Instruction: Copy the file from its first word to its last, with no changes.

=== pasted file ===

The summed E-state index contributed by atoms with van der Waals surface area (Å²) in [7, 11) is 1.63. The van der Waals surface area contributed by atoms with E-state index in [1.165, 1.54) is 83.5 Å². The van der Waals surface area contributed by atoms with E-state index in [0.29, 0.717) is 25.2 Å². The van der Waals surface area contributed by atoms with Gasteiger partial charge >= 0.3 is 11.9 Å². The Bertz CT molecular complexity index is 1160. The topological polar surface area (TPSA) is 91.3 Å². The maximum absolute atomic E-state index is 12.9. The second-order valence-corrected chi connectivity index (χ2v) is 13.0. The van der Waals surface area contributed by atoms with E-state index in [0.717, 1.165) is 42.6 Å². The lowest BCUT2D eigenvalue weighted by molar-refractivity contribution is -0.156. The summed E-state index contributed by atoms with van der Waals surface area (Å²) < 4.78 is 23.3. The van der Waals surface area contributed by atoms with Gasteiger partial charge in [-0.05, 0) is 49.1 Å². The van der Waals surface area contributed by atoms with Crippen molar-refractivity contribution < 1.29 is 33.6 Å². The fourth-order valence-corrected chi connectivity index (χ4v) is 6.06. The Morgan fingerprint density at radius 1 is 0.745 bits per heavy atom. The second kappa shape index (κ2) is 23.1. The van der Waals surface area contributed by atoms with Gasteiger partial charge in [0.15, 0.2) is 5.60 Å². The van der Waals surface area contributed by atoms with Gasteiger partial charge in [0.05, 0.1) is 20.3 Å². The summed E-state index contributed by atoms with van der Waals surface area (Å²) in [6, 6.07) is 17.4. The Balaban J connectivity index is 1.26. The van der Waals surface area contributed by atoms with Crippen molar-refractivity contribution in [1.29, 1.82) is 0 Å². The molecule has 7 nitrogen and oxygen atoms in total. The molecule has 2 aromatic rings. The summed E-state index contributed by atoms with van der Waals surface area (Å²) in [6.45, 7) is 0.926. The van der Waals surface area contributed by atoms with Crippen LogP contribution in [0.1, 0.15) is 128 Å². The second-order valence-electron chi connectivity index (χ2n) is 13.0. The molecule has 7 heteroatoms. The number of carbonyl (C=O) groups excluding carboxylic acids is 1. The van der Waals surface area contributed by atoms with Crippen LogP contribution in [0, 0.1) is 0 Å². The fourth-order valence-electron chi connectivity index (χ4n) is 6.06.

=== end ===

The summed E-state index contributed by atoms with van der Waals surface area (Å²) in [7, 11) is 1.63. The van der Waals surface area contributed by atoms with E-state index in [1.165, 1.54) is 83.5 Å². The van der Waals surface area contributed by atoms with E-state index in [0.29, 0.717) is 25.2 Å². The van der Waals surface area contributed by atoms with Gasteiger partial charge >= 0.3 is 11.9 Å². The Bertz CT molecular complexity index is 1160. The topological polar surface area (TPSA) is 91.3 Å². The maximum absolute atomic E-state index is 12.9. The second-order valence-corrected chi connectivity index (χ2v) is 13.0. The van der Waals surface area contributed by atoms with E-state index in [0.717, 1.165) is 42.6 Å². The lowest BCUT2D eigenvalue weighted by molar-refractivity contribution is -0.156. The summed E-state index contributed by atoms with van der Waals surface area (Å²) < 4.78 is 23.3. The van der Waals surface area contributed by atoms with Gasteiger partial charge in [-0.05, 0) is 49.1 Å². The van der Waals surface area contributed by atoms with Crippen molar-refractivity contribution < 1.29 is 33.6 Å². The fourth-order valence-corrected chi connectivity index (χ4v) is 6.06. The Morgan fingerprint density at radius 1 is 0.745 bits per heavy atom. The second kappa shape index (κ2) is 23.1. The van der Waals surface area contributed by atoms with Gasteiger partial charge in [0.15, 0.2) is 5.60 Å². The van der Waals surface area contributed by atoms with Gasteiger partial charge in [0.05, 0.1) is 20.3 Å². The summed E-state index contributed by atoms with van der Waals surface area (Å²) in [6, 6.07) is 17.4. The Balaban J connectivity index is 1.26. The van der Waals surface area contributed by atoms with Crippen molar-refractivity contribution in [1.29, 1.82) is 0 Å². The molecule has 7 nitrogen and oxygen atoms in total. The molecule has 2 aromatic rings. The summed E-state index contributed by atoms with van der Waals surface area (Å²) in [6.45, 7) is 0.926. The van der Waals surface area contributed by atoms with Crippen LogP contribution in [0.1, 0.15) is 128 Å². The second-order valence-electron chi connectivity index (χ2n) is 13.0. The molecule has 7 heteroatoms. The number of carbonyl (C=O) groups excluding carboxylic acids is 1. The van der Waals surface area contributed by atoms with Crippen LogP contribution in [0, 0.1) is 0 Å². The fourth-order valence-electron chi connectivity index (χ4n) is 6.06.